- Cantos de adolescencia/Songs of Youth (1932-1937)
In his description of Américo Paredes's last trip to South Texas in 1998, Ramón Saldívar sketches impromptu gatherings of people at local cafeterias and large, excited crowds of students and faculty at universities, all surrounding Paredes, ready to ask him questions and thank him for his work (The Borderlands of Culture: Américo Paredes and the Transnational Imaginary ). The unrelenting adoration for one of the poets who gave voice to Texas-Mexico borderland culture is the main reason why Cantos de adolescencia/Songs of Youth (1932-1937) is a welcome volume of poetry, but not the only reason. Translations of Paredes's earliest works, executed by Dr. Ben V. Olguín and Omar Vásquez Barbosa, provide scholars with a look at the poet's emerging talent and his struggle to reconcile his bicultural identities, as well as an exciting peek at the collection of his papers, which are housed at the University of Texas at Austin. The book also contains pictures of Paredes's typewriter art, attempts at writing in Japanese, and newspaper announcements of early poetry awards.
The poetic translation, the editors acknowledge, was not an easy task. Choice translations include "México, la illusion del continente / Mexico, the Illusion of the Continent" which states, "... the limbo of Oblivion. / Alien I say? Alienated station!" (12-13), and the nearly flawless section on nature (35-51). The collection, however, does have its flaws and inconsistencies, the most obvious being the attribution of a Ben Jonson poem, "To Celia," to John Donne (86-87, 183). Despite this error, bilingual readers will be excited to note that Paredes's own translation of the poem is exquisite. As a man barely out of his teens, his ability to capture the [End Page 317] rhythm in Spanish—a language he did not feel entirely comfortable in—is shockingly good.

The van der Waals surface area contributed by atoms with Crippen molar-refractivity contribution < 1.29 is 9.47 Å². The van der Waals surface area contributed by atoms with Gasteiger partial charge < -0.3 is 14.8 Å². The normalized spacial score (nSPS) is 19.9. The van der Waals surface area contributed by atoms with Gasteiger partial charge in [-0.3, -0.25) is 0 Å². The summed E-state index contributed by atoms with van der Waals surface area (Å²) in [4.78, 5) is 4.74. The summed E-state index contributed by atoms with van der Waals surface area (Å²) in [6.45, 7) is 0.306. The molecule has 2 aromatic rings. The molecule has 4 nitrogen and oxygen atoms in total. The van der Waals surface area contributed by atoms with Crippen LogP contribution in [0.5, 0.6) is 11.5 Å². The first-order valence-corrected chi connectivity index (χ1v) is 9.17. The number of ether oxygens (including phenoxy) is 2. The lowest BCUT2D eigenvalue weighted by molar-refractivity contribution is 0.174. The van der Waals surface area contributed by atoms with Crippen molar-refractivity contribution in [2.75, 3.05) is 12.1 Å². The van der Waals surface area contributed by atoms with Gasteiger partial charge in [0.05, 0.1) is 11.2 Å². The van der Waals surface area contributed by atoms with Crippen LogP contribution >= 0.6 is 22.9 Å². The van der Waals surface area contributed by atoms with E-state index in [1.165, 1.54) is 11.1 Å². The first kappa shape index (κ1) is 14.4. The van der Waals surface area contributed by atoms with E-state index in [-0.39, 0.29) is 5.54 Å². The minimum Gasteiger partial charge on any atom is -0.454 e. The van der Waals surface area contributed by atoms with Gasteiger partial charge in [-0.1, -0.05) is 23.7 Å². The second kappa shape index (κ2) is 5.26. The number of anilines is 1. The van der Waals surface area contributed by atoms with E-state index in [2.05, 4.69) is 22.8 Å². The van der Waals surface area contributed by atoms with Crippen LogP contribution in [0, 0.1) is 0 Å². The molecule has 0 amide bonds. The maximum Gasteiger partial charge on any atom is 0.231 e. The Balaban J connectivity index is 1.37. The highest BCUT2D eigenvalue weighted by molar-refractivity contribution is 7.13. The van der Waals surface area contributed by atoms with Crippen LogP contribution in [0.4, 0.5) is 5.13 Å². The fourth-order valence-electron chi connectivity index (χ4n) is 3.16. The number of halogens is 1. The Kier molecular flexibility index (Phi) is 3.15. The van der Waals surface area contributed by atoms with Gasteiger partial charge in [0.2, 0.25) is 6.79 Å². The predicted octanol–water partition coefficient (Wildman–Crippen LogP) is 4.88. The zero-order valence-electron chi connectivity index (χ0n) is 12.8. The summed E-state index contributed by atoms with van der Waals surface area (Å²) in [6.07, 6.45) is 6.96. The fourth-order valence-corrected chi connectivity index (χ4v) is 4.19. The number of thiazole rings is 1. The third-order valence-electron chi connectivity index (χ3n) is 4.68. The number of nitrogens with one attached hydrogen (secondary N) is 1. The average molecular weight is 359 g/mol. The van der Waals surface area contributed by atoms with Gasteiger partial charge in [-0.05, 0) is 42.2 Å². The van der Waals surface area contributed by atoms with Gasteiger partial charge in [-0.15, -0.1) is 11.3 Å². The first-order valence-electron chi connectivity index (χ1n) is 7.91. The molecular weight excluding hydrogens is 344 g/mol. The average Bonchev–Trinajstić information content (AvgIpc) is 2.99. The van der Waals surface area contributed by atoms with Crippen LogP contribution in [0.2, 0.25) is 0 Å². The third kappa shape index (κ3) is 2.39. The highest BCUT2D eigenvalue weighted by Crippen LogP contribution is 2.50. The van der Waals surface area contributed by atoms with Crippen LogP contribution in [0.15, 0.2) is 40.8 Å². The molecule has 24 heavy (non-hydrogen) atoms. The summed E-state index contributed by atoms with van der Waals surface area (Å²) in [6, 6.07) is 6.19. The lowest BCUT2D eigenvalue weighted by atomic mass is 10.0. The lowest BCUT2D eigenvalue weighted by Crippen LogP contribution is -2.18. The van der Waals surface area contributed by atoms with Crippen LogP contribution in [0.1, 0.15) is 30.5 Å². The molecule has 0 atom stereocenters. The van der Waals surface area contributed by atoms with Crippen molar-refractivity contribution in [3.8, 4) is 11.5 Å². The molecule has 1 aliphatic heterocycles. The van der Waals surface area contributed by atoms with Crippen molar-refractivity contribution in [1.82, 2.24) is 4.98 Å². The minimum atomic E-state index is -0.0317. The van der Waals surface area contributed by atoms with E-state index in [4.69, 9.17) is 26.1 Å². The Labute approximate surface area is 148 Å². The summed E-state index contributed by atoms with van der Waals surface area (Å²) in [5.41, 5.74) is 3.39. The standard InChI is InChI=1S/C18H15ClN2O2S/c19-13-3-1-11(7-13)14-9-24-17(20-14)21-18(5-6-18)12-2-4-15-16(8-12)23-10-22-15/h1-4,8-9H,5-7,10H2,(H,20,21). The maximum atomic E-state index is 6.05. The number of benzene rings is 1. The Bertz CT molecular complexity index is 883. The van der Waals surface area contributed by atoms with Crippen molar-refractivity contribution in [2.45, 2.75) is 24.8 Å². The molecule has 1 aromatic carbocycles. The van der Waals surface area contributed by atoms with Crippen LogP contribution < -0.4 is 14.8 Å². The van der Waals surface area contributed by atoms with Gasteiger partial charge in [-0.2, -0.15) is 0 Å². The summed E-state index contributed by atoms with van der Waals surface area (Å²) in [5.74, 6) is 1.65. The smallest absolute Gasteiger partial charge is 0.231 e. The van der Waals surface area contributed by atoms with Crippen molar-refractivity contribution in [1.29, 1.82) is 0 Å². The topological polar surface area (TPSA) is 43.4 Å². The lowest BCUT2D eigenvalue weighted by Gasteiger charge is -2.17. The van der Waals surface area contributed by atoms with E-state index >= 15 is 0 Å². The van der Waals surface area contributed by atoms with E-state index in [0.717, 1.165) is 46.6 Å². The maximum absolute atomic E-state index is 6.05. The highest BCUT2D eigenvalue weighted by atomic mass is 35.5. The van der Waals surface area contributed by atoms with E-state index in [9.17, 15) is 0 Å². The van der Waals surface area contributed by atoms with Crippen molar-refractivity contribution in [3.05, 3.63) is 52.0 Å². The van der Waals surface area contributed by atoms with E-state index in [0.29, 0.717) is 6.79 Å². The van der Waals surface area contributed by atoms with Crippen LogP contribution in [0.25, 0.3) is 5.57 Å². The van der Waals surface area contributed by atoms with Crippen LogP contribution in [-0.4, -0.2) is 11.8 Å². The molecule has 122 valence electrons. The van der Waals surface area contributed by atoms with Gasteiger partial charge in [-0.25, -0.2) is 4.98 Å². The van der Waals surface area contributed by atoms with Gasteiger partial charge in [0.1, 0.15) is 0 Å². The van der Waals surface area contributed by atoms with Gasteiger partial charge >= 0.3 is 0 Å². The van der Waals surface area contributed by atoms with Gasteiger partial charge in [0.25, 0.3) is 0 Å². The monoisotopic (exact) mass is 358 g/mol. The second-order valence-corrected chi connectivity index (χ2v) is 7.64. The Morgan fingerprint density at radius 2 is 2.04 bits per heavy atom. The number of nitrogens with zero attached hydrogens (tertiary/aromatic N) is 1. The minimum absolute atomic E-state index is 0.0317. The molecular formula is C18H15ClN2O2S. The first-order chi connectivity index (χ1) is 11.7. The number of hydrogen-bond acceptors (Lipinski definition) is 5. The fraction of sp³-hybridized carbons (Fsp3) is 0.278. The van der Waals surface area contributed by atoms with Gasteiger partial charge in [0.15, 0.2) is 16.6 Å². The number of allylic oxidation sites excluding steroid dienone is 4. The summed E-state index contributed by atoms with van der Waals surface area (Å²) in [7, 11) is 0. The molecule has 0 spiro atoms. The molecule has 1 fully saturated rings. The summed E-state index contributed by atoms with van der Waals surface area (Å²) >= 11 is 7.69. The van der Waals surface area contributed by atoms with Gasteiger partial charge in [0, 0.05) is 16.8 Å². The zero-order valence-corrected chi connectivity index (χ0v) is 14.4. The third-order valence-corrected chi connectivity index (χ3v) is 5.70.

Other notable parts of Cantos include a thorough Paredes chronology (xi-xiv) and the order of the poems themselves, which reveal his growth as a writer. The poems begin with "La lira patriotica/The Patriotic Lyre" (7) and then move into themes of adolescent love, which threaten to take over the entire text. Instead, Paredes challenges himself with darker themes and the décima form. Décimas can be traced back to mozarabe or Iberio-Muslim roots in Spain, with the current version seen at the end of the sixteenth century, according to Philip Pasmanick (Décima and Rumba: Iberian Formalism in the Heart of Afro-Cuban Song ); the form later spread throughout Latin America. Olguín and Vásquez Barbosa note the décima's Mexican roots, an illustration of how Paredes's poetry, usually in the form of sonnets in his early years, emerged as culturally flexible.
Cantos chronicles cross-cultural poetics in Paredes's work, it documents the transnational background that influenced him, and it outlines his community's early and continuing support and praise. Such work is useful not only for scholars interested in Chicano/Mexican American literature, but also for any reader interested in early twentieth-century American literature, in the history of Spanish-influenced poetics and forms, or in the cultural accomplishments of Latino writers in the United States.